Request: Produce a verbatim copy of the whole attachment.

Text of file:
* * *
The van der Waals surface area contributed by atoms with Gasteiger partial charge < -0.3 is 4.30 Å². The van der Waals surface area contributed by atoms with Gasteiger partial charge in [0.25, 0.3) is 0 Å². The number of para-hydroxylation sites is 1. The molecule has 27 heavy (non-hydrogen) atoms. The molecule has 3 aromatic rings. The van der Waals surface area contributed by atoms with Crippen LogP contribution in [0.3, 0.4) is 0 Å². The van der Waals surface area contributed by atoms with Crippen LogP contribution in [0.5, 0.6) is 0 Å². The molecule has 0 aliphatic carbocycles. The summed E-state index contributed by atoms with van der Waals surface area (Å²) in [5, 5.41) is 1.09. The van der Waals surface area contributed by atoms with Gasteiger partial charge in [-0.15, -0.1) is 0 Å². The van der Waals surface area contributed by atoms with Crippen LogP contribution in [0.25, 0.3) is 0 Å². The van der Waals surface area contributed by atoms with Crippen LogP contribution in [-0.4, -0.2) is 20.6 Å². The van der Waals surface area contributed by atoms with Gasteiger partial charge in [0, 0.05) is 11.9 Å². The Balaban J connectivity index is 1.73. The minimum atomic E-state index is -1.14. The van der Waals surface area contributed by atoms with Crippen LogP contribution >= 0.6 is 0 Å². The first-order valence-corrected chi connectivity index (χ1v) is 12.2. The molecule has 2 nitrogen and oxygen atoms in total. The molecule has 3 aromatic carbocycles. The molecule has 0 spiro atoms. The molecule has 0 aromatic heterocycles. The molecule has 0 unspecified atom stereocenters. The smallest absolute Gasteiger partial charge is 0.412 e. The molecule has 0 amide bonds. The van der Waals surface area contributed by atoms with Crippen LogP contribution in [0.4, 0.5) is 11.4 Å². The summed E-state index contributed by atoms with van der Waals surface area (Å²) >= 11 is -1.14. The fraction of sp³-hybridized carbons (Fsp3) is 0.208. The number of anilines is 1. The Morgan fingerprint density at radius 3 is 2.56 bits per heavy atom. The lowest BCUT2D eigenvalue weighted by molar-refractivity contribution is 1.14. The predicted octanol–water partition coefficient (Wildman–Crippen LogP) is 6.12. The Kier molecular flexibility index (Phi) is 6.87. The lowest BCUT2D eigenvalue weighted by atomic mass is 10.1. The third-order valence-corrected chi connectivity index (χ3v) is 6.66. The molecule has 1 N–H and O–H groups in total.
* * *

The van der Waals surface area contributed by atoms with Gasteiger partial charge < -0.3 is 4.30 Å². The van der Waals surface area contributed by atoms with Gasteiger partial charge in [0.25, 0.3) is 0 Å². The number of para-hydroxylation sites is 1. The molecule has 27 heavy (non-hydrogen) atoms. The molecule has 3 aromatic rings. The van der Waals surface area contributed by atoms with Crippen LogP contribution in [0.3, 0.4) is 0 Å². The van der Waals surface area contributed by atoms with Crippen LogP contribution in [0.5, 0.6) is 0 Å². The molecule has 0 aliphatic carbocycles. The summed E-state index contributed by atoms with van der Waals surface area (Å²) in [5, 5.41) is 1.09. The van der Waals surface area contributed by atoms with Gasteiger partial charge in [-0.15, -0.1) is 0 Å². The van der Waals surface area contributed by atoms with Crippen LogP contribution in [0.25, 0.3) is 0 Å². The van der Waals surface area contributed by atoms with Crippen LogP contribution in [-0.4, -0.2) is 20.6 Å². The van der Waals surface area contributed by atoms with Gasteiger partial charge in [0, 0.05) is 11.9 Å². The Balaban J connectivity index is 1.73. The minimum atomic E-state index is -1.14. The van der Waals surface area contributed by atoms with Crippen LogP contribution >= 0.6 is 0 Å². The first-order valence-corrected chi connectivity index (χ1v) is 12.2. The molecule has 2 nitrogen and oxygen atoms in total. The molecule has 3 aromatic carbocycles. The molecule has 0 spiro atoms. The molecule has 0 aromatic heterocycles. The molecule has 0 unspecified atom stereocenters. The smallest absolute Gasteiger partial charge is 0.412 e. The molecule has 0 amide bonds. The van der Waals surface area contributed by atoms with Crippen LogP contribution in [0.4, 0.5) is 11.4 Å². The summed E-state index contributed by atoms with van der Waals surface area (Å²) >= 11 is -1.14. The fraction of sp³-hybridized carbons (Fsp3) is 0.208. The number of anilines is 1. The Morgan fingerprint density at radius 3 is 2.56 bits per heavy atom. The lowest BCUT2D eigenvalue weighted by molar-refractivity contribution is 1.14. The predicted octanol–water partition coefficient (Wildman–Crippen LogP) is 6.12. The Kier molecular flexibility index (Phi) is 6.87. The lowest BCUT2D eigenvalue weighted by atomic mass is 10.1. The third-order valence-corrected chi connectivity index (χ3v) is 6.66. The molecule has 1 N–H and O–H groups in total.